# Course Coordinates

- PSY-15150, at the University of Konstanz by Hansjörg Neth (h.neth@uni.kn, SPDS, office D507).
- Summer 2019: Mondays, 15:15–16:45, D435.

- Links to current course syllabus | ZeUS | Ilias
- Essentials and WPAs at https://bookdown.org/hneth/ds4psy/.

# Course Description

## Overview

This course provides an introduction to R and conveys fundamental skills of data literacy and the basics of data science. It is suited for beginners and experienced students and contains 3 parts:

First, we introduce key concepts and commands of the R programming language for statistical computing. This includes working with the R Studio environment and writing reproducible research documents with R Markdown.

By working with different forms and types of data, the course provides a basic introduction to

*data literacy*. Although later sessions add elements of*computer programming*(e.g., writing functions and loops), our focus remains on making sense of data (e.g., by creating summary tables and visualizations).Regular exercises with real datasets explore the tools of the so-called tidyverse (including the R packages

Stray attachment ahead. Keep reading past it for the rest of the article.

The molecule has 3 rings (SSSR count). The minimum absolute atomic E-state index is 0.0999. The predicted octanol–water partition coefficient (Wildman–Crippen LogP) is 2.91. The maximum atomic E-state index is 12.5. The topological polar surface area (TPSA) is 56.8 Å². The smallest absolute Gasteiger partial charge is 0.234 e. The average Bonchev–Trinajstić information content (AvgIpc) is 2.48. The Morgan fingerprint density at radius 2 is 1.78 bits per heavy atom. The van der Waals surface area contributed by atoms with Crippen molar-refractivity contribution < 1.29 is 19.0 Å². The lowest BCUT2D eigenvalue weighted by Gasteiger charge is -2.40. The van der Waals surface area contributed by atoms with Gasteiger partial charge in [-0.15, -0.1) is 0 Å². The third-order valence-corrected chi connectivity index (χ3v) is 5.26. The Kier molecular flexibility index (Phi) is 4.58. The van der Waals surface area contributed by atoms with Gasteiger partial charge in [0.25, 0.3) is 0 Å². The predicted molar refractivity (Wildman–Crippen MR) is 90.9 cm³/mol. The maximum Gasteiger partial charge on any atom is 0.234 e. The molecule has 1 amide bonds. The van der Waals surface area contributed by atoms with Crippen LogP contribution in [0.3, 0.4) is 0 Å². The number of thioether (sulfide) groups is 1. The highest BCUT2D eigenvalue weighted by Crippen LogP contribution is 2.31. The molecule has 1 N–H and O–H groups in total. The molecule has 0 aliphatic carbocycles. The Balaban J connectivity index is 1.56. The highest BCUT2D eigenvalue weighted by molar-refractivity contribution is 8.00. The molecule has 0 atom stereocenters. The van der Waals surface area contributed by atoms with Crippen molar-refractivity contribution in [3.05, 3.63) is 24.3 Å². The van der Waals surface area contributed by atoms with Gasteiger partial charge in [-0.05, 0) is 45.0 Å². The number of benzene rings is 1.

`dplyr`

,`ggplot2`

, and`tidyr`

).

The course is based on chapters of the popular R for data science textbook (Wickham & Grolemund, 2017), but topics and datasets used in the course are geared to the interests and needs of psychologists (e.g., involving the data of patients or experimental participants).

Completing this course enables students to understand, transform, analyze, and visualize data in a variety of ways. While this course does not deal with *statistical testing* and only scratches the surface of *computer programming*, it teaches *reproducible research practices* and covers fundamental knowledge and skills of *data science*.

Enrolling in this course assumes no prior knowledge in programming or statistics, but motivation for weekly readings and for regularly solving exercises. Grades are determined by submitted solutions to exercises and a final project or exam.

## Background

Students of psychology and other social sciences are trained to analyze data. But the data they learn to work with (e.g., in courses on statistics and empirical research methods) is typically provided to them and structured in a (mostly rectangular and often *tidy*, Wickham, 2014)